In Part 2 of our in-depth look at how to prepare for the CWI exam, we discussed how to get a realistic idea about how many of the CWI exam knowledge points you already know. We also talked about how much time and effort will be necessary to learn about the topics you are not familiar with.
In this final part of our blog series, we’ll focus on how to get the most out of the CWI test prep resources that AWS provides, and review some study tips that can help you prepare for the exam!
CWI Pre-Seminars and Seminars
The majority of CWI test takers, especially first-timers, opt to take a CWI seminar leading up to their CWI exam. They certainly aren’t compulsory, but the benefits of attending one are substantial. A CWI Seminar can be viewed as the final stretch of the marathon, right before you take your exam and cross the finish line. CWI seminars are usually 5-day affairs. They feature a Part C code clinic for those testing to D1.1 or API 1104, a review of Welding Inspection Technology, and a Visual Inspection Workshop for Part B.
Because of the wide range of topics covered and the challenging nature of the exam, it should be clear that a week-long, 40-hour seminar isn’t going to suddenly change all those 1’s and 2’s on your self-assessment into 2’s and 3’s (See Part 2). However, it should reaffirm the topics you’ve learned, clarify any areas you may have found murky, and give you the strongest sense of what you can expect on the exam. In other words, you cannot simply rely on the CWI seminar to provide you with the bulk of the instruction you’ll need for the exam. For example, the live CWI seminar covers welding symbols in a one to two-hour block. There is no way to cover the entire A2.4 Standard Symbols for Welding, Brazing, and Nondestructive Examination in two hours. However, if you’ve prepared ahead of time, this portion of the seminar serves as a valuable review for the exam. Additionally, seminars are taught by AWS adjunct instructors, so you’ll have the opportunity to ask questions, as well as interact with other CWI hopefuls.
We’ve mentioned the advantages of taking the live CWI Seminar, but what about the CWI Pre-Seminar? The CWI Pre-Seminar is a series of online courses, totaling 57-hours of content, designed to prepare you for the Fundamentals (Part A) portion of the CWI exam. Unlike a live seminar, which is scheduled at a specific time and place, the pre-seminar is an e-learning resource that allows you to learn the material at your own pace from any device with an internet connection. It is ideal for helping you learn many of the CWI exam topics identified in Table 1 of the AWS B5.1 Specification for the Qualification of Welding Inspectors. It is also an excellent precursor to the live CWI Seminar because it covers many of the topics you are expected to know going in. For example, the online Understanding Welding Symbols course will put you in the best position to take advantage of the two-hour review during the live CWI Seminar. The CWI Pre-Seminar also includes the following courses: Welding Fundamentals, Safety in Welding, Fabrication Math, Metallurgy for the Non-Metallurgist, and the Science of Non Destructive Testing.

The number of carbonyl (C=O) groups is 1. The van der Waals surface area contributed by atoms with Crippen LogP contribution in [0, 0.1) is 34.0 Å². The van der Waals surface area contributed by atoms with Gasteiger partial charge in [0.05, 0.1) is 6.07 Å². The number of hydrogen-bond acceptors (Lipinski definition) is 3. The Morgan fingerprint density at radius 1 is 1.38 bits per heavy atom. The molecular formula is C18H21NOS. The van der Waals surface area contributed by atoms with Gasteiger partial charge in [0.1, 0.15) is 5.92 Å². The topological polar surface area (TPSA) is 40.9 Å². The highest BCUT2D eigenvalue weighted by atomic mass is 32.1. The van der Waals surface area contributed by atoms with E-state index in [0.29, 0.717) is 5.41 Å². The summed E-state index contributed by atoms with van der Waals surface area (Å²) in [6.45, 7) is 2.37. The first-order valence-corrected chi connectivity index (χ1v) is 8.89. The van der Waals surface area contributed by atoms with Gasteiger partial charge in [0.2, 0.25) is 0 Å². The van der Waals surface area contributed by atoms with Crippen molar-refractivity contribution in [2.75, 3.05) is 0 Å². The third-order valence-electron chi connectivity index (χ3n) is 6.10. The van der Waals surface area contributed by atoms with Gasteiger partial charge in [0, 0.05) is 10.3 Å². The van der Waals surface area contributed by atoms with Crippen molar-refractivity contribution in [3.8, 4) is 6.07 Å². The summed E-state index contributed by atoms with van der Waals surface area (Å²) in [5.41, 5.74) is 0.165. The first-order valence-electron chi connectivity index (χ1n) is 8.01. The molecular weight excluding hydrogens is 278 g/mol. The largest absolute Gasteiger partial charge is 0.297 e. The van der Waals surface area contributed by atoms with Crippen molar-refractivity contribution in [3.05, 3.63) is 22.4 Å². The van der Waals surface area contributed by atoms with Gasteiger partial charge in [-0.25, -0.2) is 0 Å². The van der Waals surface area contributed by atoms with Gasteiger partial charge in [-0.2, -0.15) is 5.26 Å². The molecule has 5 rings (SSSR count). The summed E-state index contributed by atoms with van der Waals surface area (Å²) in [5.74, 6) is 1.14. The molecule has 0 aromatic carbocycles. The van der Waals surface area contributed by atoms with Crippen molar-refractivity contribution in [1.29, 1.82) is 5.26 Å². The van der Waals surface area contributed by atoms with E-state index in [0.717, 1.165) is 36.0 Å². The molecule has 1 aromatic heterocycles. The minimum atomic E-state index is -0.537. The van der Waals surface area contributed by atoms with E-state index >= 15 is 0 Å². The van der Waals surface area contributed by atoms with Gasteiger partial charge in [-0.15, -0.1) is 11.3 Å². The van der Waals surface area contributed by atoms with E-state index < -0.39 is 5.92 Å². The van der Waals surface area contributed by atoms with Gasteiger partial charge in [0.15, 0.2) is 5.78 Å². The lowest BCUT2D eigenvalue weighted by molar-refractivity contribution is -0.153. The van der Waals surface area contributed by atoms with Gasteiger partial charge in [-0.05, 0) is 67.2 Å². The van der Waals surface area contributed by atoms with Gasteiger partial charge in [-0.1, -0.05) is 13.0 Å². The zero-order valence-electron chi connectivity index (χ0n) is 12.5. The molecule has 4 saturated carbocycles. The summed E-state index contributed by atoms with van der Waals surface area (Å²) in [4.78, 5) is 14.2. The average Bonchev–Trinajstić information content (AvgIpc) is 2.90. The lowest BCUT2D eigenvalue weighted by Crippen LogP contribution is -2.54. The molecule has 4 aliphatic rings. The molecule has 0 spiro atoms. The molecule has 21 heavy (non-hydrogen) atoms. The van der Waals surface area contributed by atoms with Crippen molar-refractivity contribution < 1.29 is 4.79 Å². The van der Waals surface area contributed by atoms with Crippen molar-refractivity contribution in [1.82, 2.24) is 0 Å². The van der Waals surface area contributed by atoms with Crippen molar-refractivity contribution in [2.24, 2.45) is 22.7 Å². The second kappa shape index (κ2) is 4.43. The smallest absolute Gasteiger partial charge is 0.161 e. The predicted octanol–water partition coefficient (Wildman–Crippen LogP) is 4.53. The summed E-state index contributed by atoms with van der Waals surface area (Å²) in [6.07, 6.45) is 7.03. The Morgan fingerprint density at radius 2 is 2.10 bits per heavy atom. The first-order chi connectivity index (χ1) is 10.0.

Go Get ‘Em!
Many potential test takers find the entire exam process to be an intimidating or stressful one. But it really doesn’t have to be. With a bit of discipline, drive, and adequate time to prepare, you can properly assess and overcome the challenges of the CWI exam.
Finally, I leave you with a short list of do’s and don’ts that may help on exam day!
Do – Make a small mark on your answer sheet next to each answer you are skipping or are unsure of. This makes it easier (and quicker!) to return to those once you’ve gone through the test.
Don’t – Rely solely on tabbing and the table of contents for the codebook portion of the exam. Tabbing can be helpful but, if everything is tabbed than nothing is tabbed. There simply isn’t enough time to continually refer to tabs or the table of contents to locate information. For example, if you encounter a question on the API 1104 codebook on Liquid Penetrant testing, you should immediately know to jump to Section 11 for Procedures for Non-Destructive Testing.
Do – Make sure you’re familiar with the tools needed for Part B of the exam. You may have all the knowledge necessary to do well on the practical portion of the exam, but you don’t want to waste valuable time getting used to how to use the tools that are presented to you on test day. Many of those who take the exam aren’t necessarily involved in inspection on a daily basis, so the use of these tools isn’t always second nature.
Don’t – Leave any questions blank! An unanswered question counts as a wrong answer.
I hope this three-part series has shed light on how best to prepare for the CWI exam. Please let us know in the comments if you have any questions, or if you have an idea for other topics you’d like us to cover in a future blog posting!